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Autopsy Piles on the "Bodies"

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    NEWSLETTERS

    Gavin Filipiak
    Autopsy's advice: commit seppuku

    Rapper Autopsy recently released a project with producer 21 Gramz called 21 Bodies. The album is available for free download on Autopsy's Bandcamp page.

    Autopsy, formerly known as Project 28 from the Masters of the Universe crew, holds a strong background in battling and that shows on this release. If you remember Canibus before he was layering four different 250-bar verses on top of each other, Autopsy sounds like that. He spits unrelentingly intense, free-associative battle raps riddled with esoteric references to science fiction, comics, and spirituality. You'll be hard-pressed to find anything resembling a cohesive statement in any of the songs. Like his close friend Scatterbrain on his latest release, you could probably cut up his verses into couplets and rearrange them in any order without altering much in terms of meaning. The lyricism here is less about relaying a message than it is about conveying a certain mood.

    On the album's first single, "Seppuku" (watch the video here), a reference to Japanese ritual suicide, Autopsy's imagery jumps from "a genetic lab shaped like the chamber of a nine (9mm gun)" to Voldemort of Harry Potter fame to "moving dark clouds like metronomes." Autopsy doesn't paint a portrait so much as he sketches a landscape, a dark ominous landscape, like a formless, chaotic mass of gas in space threatening to coalesce into a new entity of some sort.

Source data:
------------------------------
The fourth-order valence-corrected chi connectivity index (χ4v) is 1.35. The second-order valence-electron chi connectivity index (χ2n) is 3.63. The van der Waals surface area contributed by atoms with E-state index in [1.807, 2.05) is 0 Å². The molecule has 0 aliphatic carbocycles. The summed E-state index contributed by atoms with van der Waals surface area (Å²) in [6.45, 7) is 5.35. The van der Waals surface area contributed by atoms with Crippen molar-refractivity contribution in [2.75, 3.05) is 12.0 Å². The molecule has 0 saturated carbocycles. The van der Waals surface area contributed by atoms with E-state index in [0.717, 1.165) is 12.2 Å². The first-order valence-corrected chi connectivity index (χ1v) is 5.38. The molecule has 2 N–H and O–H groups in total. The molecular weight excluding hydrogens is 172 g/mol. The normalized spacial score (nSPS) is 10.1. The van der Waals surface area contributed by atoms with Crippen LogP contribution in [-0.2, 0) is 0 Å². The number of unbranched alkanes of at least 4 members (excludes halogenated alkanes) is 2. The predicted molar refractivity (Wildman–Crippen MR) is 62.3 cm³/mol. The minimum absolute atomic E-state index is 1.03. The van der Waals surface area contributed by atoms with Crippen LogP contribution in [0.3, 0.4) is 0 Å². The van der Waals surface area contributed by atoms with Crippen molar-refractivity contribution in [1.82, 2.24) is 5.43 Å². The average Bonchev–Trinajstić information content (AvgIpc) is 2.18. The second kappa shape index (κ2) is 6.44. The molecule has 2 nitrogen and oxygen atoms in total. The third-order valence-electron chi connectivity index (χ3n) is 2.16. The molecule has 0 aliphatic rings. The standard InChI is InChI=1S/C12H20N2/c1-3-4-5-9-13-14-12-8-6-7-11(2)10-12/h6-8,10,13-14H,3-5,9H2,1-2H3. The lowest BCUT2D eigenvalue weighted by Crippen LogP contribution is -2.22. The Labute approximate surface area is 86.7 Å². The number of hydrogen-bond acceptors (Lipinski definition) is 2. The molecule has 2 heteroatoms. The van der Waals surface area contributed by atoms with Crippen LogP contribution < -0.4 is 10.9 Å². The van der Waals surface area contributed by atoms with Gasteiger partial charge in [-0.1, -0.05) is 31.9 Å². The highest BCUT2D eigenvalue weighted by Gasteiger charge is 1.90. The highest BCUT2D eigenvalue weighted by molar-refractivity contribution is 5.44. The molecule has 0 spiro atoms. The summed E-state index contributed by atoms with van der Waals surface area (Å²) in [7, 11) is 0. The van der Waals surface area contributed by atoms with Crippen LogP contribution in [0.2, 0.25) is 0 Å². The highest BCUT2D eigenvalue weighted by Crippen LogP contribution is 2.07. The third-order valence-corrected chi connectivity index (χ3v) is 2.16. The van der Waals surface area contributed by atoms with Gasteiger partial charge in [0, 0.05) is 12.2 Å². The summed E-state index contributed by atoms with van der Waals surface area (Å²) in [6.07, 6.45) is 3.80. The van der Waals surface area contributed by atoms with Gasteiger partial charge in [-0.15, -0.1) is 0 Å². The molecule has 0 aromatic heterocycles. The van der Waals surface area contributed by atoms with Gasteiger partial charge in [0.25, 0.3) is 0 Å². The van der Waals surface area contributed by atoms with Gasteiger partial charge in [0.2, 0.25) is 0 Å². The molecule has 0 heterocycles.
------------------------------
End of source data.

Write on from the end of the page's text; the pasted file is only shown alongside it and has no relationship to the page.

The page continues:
Of course, 21 Gramz's instrumentals have much to do with creating this dark mood. The beats are unapologetically sinister. 21 Gramz constructs a wall of sound driven by dirty, plodding drums and pretty much anything that can create dissonance and atonality. Like the lyricism, you may not always know what you're hearing. But you will always have this gut feeling that something is wrong in the world of 21 Bodies.

    And that's by design. True to its name, 21 Bodies is murderous, lyrically and sonically. But it's not for the faint of heart. If you enjoy art that disturbs, this is for you. If you have trouble sleeping after watching a good horror flick, you might want to pass.

    Quan Vu Quan Vu is the founder and editor of local music blog SD Raps.com. He has also written about local and national hip-hop acts for San Diego CityBeat and the San Diego Reader. You can nerd out on rap trivia by becoming BFF's on Facebook or e-mailing him directly.